An American audience may find it difficult to comprehend the sense of
history which is in the Irish conflict. It goes back to the 1920s when
the island was partitioned, and Catholics in Northern Ireland believed
that they were on the wrong side of that border, and believed that
they had been done out of their political heritage.
But Protestants have a sense of history which goes back to at least
the seventeenth century, where from the time of the plantation of
Ulster at the beginning of the 1600s, they have had to look to their
own resources to ensure that they remained in control in the north of
Ireland because they'd lost control in the rest of Ireland.
So what you have are two sides with a very strong sense of history, a
history in which they believed themselves to be victims, Catholics
believed themselves to be victims, Protestants believed themselves to
be victims, so they had two clashing senses of history.
And as long as they had that selective sense of history, then they
could do anything in the present and use history as to justify what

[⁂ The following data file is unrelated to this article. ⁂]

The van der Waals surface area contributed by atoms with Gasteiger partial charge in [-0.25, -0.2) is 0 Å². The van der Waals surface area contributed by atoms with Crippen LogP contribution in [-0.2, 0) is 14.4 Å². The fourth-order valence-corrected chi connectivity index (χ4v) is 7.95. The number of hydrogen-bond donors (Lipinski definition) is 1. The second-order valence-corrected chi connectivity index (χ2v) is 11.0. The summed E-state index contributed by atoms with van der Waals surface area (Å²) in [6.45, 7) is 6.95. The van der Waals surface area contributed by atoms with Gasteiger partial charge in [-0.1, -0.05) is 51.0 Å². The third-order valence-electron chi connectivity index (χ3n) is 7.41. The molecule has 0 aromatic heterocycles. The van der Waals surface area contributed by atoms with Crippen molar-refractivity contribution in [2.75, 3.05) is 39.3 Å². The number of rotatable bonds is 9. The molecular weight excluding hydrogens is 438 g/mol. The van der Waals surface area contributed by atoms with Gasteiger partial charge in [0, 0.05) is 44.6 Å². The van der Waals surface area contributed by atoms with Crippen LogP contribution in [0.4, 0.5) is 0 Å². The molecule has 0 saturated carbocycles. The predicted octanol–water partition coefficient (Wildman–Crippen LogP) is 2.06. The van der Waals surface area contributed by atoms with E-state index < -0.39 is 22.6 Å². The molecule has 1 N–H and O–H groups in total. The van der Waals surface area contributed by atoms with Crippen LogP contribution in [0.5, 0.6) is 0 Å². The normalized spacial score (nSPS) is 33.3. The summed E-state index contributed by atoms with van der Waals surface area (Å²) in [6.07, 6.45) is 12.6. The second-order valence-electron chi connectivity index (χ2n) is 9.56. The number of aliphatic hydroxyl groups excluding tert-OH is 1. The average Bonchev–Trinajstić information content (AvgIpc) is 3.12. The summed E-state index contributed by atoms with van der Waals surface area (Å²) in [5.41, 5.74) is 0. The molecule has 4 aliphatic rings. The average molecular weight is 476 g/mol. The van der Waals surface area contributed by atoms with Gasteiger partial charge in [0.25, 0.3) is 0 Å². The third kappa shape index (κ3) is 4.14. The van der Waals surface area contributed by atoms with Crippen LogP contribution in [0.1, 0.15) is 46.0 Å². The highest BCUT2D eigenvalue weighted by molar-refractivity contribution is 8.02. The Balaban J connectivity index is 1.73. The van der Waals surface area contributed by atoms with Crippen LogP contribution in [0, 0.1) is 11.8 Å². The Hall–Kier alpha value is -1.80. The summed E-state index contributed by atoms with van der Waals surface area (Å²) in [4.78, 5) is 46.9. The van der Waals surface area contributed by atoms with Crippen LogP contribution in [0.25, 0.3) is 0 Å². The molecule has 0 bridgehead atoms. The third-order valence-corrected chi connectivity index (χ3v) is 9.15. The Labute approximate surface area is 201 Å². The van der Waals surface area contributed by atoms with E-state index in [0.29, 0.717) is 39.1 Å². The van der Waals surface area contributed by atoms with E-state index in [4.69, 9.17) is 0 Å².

they did in the present. And that is why history is such a potent
force in the Irish conflict.
You must remember that Ireland had been Britain's oldest colonial
problem, oldest unsolved colonial problem. She was dismantling empire
here, there and everywhere; the one question she could never settle
satisfactorily was Ireland. And from the beginning of the 20th
century, Ireland loomed larger in the British political scene, to such
an extent that there was a serious problem, that British politics were
going to be polluted by the Irish question.
... middle of paper ...
... the medium term.
We could say that, in fact, peace process is the hard bit; killing is
easy. Killing can give certain people in the community their sense of
self esteem. It's the only thing they know.
Knowing that that has to stop, they simply become ordinary members of
their community. And so as part of the peace process, it is essential
that what has built into it is an attempt to civilianize these people.
It has been tried in other peace processes with very limited success,
it should be said. El Salvador is a classic example.
But, I think, it is more likely to be achievable in the Irish conflict
for very simple reasons. And that is the continuing part of the
family, the continuing traditional Catholic beliefs. The fact that it
is the communities which sanctions violence, and the community can
turn it off.
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